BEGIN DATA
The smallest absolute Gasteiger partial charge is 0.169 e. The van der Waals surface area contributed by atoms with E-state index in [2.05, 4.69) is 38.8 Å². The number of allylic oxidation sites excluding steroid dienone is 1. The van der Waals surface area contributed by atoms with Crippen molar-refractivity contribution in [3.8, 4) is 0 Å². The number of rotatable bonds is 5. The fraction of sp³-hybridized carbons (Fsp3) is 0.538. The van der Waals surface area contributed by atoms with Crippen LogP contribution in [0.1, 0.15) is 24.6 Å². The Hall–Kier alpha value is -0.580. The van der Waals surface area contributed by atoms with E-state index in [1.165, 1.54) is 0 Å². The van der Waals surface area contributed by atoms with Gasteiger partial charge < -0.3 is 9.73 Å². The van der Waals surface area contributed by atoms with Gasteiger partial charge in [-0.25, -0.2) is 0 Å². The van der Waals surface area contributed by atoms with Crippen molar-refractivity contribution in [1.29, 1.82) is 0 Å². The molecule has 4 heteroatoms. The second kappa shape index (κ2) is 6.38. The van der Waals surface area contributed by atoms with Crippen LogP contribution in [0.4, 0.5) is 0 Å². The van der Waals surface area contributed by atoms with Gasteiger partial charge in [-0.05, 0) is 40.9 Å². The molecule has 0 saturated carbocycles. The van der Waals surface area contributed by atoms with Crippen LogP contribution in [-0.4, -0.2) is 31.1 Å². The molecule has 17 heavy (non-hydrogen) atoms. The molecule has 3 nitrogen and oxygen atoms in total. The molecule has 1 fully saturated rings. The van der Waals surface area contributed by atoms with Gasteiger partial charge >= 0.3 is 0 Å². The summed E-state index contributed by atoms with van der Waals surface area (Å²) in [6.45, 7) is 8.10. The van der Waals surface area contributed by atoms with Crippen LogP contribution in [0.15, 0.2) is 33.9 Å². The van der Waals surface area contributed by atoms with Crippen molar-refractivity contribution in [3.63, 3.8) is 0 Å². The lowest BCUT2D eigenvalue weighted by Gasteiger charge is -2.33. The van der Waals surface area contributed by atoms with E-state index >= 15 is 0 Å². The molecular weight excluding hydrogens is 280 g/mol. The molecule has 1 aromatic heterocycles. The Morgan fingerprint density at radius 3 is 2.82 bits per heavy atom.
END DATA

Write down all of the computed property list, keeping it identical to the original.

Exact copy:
The smallest absolute Gasteiger partial charge is 0.169 e. The van der Waals surface area contributed by atoms with E-state index in [2.05, 4.69) is 38.8 Å². The number of allylic oxidation sites excluding steroid dienone is 1. The van der Waals surface area contributed by atoms with Crippen molar-refractivity contribution in [3.8, 4) is 0 Å². The number of rotatable bonds is 5. The fraction of sp³-hybridized carbons (Fsp3) is 0.538. The van der Waals surface area contributed by atoms with Crippen LogP contribution in [0.1, 0.15) is 24.6 Å². The Hall–Kier alpha value is -0.580. The van der Waals surface area contributed by atoms with E-state index in [1.165, 1.54) is 0 Å². The van der Waals surface area contributed by atoms with Gasteiger partial charge < -0.3 is 9.73 Å². The van der Waals surface area contributed by atoms with Gasteiger partial charge in [-0.25, -0.2) is 0 Å². The van der Waals surface area contributed by atoms with Crippen molar-refractivity contribution in [1.29, 1.82) is 0 Å². The molecule has 4 heteroatoms. The second kappa shape index (κ2) is 6.38. The van der Waals surface area contributed by atoms with Crippen LogP contribution in [0.4, 0.5) is 0 Å². The van der Waals surface area contributed by atoms with Gasteiger partial charge in [-0.05, 0) is 40.9 Å². The molecule has 0 saturated carbocycles. The van der Waals surface area contributed by atoms with Crippen LogP contribution in [-0.4, -0.2) is 31.1 Å². The molecule has 17 heavy (non-hydrogen) atoms. The molecule has 3 nitrogen and oxygen atoms in total. The molecule has 1 fully saturated rings. The van der Waals surface area contributed by atoms with Gasteiger partial charge >= 0.3 is 0 Å². The summed E-state index contributed by atoms with van der Waals surface area (Å²) in [6.45, 7) is 8.10. The van der Waals surface area contributed by atoms with Crippen LogP contribution in [0.15, 0.2) is 33.9 Å². The van der Waals surface area contributed by atoms with Crippen molar-refractivity contribution in [3.63, 3.8) is 0 Å². The lowest BCUT2D eigenvalue weighted by Gasteiger charge is -2.33. The van der Waals surface area contributed by atoms with E-state index >= 15 is 0 Å². The molecular weight excluding hydrogens is 280 g/mol. The molecule has 1 aromatic heterocycles. The Morgan fingerprint density at radius 3 is 2.82 bits per heavy atom.